“In the past few years, all of us have been subjected to economic coercion by China,” stated Douglas Hsu Yu-tien, Taiwan’s newly appointed chief representative to Australia. Despite the pressure from Beijing, Hsu intends to advocate for enhanced trade cooperation between the two nations. Taiwan, with its independent military, democratically elected government, and constitution, has been self-governing since 1949. However, the Chinese Communist Party (CCP) considers Taiwan a renegade province and endeavors to limit its international engagement.
Mr. Hsu, who assumed his role in Canberra in August, expressed his belief in the future trend of mutual trust and reliance in economic and trade relations between democratic countries. He expressed optimism that economic and trade relations between Taiwan and Australia would continue to improve. In 2018, Australia halted plans to sign a free trade agreement with Taiwan under pressure from China’s foreign minister at the time, Wang Yi. Former Australian Foreign Minister Julie Bishop explained that she observed an increasing assertiveness from China to discourage nations from building relationships with Taiwan.
Mr. Hsu stated that the Taiwanese authorities have urged the Australian government to consider a free trade agreement, emphasizing that Taiwan is Australia’s fifth-largest merchandise export market. He believes that the Australian government will take into account all factors when considering the issue. The representative also confirmed that his team would work diligently to promote this agenda.
Regarding recent concerns of foreign interference, Mr. Hsu assured that cooperation between Taiwan and Australia would not be affected. He pointed out the longstanding history of mutual legal assistance cooperation between the two countries, emphasizing that it has operated smoothly. He expressed confidence that this close cooperation would continue and not be impeded by any specific case.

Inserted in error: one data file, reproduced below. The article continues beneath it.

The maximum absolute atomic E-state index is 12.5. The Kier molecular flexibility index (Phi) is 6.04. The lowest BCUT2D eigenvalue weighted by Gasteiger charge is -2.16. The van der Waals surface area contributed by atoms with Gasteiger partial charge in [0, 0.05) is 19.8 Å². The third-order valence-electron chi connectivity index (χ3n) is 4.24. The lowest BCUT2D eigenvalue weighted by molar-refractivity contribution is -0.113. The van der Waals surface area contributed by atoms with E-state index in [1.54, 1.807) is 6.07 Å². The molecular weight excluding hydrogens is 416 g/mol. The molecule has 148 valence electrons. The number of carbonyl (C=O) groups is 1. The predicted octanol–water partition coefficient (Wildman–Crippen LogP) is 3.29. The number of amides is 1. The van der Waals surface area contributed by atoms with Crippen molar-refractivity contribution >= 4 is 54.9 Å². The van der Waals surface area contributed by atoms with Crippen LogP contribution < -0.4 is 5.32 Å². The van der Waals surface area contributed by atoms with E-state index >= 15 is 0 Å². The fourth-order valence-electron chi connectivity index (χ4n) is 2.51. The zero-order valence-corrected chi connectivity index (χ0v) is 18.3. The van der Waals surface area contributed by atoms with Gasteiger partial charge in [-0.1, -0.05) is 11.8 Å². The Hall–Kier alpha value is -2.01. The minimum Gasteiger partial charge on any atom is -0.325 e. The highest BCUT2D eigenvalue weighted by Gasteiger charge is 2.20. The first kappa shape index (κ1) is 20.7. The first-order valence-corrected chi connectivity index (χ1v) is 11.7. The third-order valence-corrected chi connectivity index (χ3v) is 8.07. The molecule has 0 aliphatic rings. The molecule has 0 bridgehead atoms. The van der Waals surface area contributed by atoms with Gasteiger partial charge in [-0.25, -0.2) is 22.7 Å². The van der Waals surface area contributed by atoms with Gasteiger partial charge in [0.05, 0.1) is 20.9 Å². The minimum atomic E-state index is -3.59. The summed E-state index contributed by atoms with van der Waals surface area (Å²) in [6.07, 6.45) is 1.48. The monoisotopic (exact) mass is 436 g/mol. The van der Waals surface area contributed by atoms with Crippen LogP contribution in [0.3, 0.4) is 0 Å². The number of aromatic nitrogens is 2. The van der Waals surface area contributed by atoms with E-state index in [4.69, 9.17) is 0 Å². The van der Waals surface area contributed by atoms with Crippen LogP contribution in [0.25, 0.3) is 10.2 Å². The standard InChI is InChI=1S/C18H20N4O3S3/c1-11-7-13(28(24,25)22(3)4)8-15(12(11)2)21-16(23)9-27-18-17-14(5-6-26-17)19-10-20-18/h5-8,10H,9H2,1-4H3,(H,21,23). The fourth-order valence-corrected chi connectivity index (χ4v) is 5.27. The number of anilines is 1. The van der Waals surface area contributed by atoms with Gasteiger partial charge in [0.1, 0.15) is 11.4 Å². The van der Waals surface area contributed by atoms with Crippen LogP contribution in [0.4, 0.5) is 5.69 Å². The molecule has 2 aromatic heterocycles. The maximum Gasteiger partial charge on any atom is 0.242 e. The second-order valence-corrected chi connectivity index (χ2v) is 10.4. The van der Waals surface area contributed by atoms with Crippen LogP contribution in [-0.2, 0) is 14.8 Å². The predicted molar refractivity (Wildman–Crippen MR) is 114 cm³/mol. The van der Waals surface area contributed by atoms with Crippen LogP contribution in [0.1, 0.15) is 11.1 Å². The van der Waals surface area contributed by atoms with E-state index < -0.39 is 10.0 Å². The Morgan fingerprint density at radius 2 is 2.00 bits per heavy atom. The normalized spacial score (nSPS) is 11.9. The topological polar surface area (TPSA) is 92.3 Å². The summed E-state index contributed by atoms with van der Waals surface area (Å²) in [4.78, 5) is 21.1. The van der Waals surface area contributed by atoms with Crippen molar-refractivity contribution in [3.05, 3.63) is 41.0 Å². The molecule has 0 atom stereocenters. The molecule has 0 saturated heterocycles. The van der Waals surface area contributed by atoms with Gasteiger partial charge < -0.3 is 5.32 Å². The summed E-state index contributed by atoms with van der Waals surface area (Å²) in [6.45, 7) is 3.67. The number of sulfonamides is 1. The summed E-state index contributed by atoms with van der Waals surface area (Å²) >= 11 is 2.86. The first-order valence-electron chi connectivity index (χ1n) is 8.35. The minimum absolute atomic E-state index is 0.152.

Additionally, Mr. Hsu expressed hopes for increased security ties in the Indo-Pacific region. While security cooperation between the United States, Japan, and the Philippines in the region strengthens, he encouraged Australia to further engage. He acknowledged the shared challenges and threats faced in the Indo-Pacific, emphasizing the importance of cooperation among nations.
It is worth noting that the Australian government has previously expressed concerns about regional peace and stability through joint declarations with other countries and participated in numerous joint military exercises. Mr. Hsu interpreted these actions as a demonstration of Australia’s genuine concern for regional security.
Linda Huang and Nelson Huang contributed to this report.